• mguitar2000

    Excellent story. I totally agree about setting up buses beforehand. Definitely a good idea. The skeleton photo is awesome, BTW. It reminds me of myself after a mix. 😉

  • Awesome! So glad to hear. Keep up the good work.

  • whynezbeatz

    Very interesting article. It has really helped me improve a lot more on my mixes

  • Nenas

    I enjoyed the article. especially because it has a lot to do with me.
    sometimes I find myself hours and hours to mix the music, and I get to the end of the day exhausted. The next day I hear the mix this shit. Not going in the direction I wanted. after having inserted a hundred pluguins already can not even hear the music lol. the computer can handle not processing ..
    Now I have used music references that I like as a rule, and I have gotten great results.

    • Yeah, Nenas, we have all been there believe me. Even to this day I still tend to mess things up and go too far. It improves over time. Cheers.

  • Hi, just read your seven steps article, and it occurred to me; you mention a mix bus, once you’ve created for example a drum bus, vocal bus, guitar bus etc all using aux inputs. My question is, Why do you route them through a mix bus, rather than straight to the master fader and what benefits does this give you? I use my master fader as just that, for mastering. Any advice/further information would be greatly received!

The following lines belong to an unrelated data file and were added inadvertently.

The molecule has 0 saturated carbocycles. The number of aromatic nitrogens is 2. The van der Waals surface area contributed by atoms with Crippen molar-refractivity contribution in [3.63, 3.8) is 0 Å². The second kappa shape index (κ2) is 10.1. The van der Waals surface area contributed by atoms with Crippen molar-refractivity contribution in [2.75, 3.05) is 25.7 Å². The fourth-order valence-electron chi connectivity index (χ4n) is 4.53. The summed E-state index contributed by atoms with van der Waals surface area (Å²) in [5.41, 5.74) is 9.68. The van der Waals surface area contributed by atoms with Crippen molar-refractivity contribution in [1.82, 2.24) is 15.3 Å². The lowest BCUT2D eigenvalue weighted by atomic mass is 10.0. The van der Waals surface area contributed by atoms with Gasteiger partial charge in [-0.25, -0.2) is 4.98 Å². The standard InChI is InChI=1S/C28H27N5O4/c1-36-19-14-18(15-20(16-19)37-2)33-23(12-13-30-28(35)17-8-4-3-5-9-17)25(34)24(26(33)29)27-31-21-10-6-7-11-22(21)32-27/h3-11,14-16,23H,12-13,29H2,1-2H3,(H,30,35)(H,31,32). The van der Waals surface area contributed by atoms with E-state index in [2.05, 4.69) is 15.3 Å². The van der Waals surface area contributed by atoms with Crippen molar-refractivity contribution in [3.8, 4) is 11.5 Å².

• ModernMixing

      A Few reasons: master fader insert are post fader, I may want to send my entire mix out to some analog “bus” processing, plus I can print the mix inside of Pro Tools much easier by having the mix go through an Aux/Buss. But I’ll be honest there are times when I just mix into the Master Fader, definitely isn’t wrong. Cheers.

    • dvsjay

      there are way too many good reasons to group your tracks. One eg could be that instead of having 5 identical delays on 5 guitar tracks, you can group them to save cpu and to make slight adjustments less of a task.
      If you want to do automation to all your guitars at once, one fader is easier to do than 5.
      If you’re not using it for mixing purposes then you can do so to solo or mute guitars only as opposed to muting at 5 tracks separately.
      I just suck to a 5 guitar track template for this example, but in the oxygen mixing contest which was hosted all my vocals were bussed at last twice, 4 layers of harmony for verse, 2 layers verse, 8 layer harmony for chorus, 4 for main chorus, one ad lib and all those buses bussed to one general vox fader. It helps especially with those large projects.
      Those are just a few.

    • B

      Amongst other things it allows you to level an entire sub group at once. For ME, I also buss things like parallel compression off the complete drum buss…then add yet another compression buss for kick and snare…then a third I add WAY too much compression and verb to and then I mix all the signals together…once you deal with any phasing issues you can get a MUCH bigger mix this way while still retaining dynamics from the original buss. Also in most modern daws they are stackable..ie a good master glue compression across all your busses can hide a multitude of sin hehe. You must be very careful though…it’s EASY today to over compress…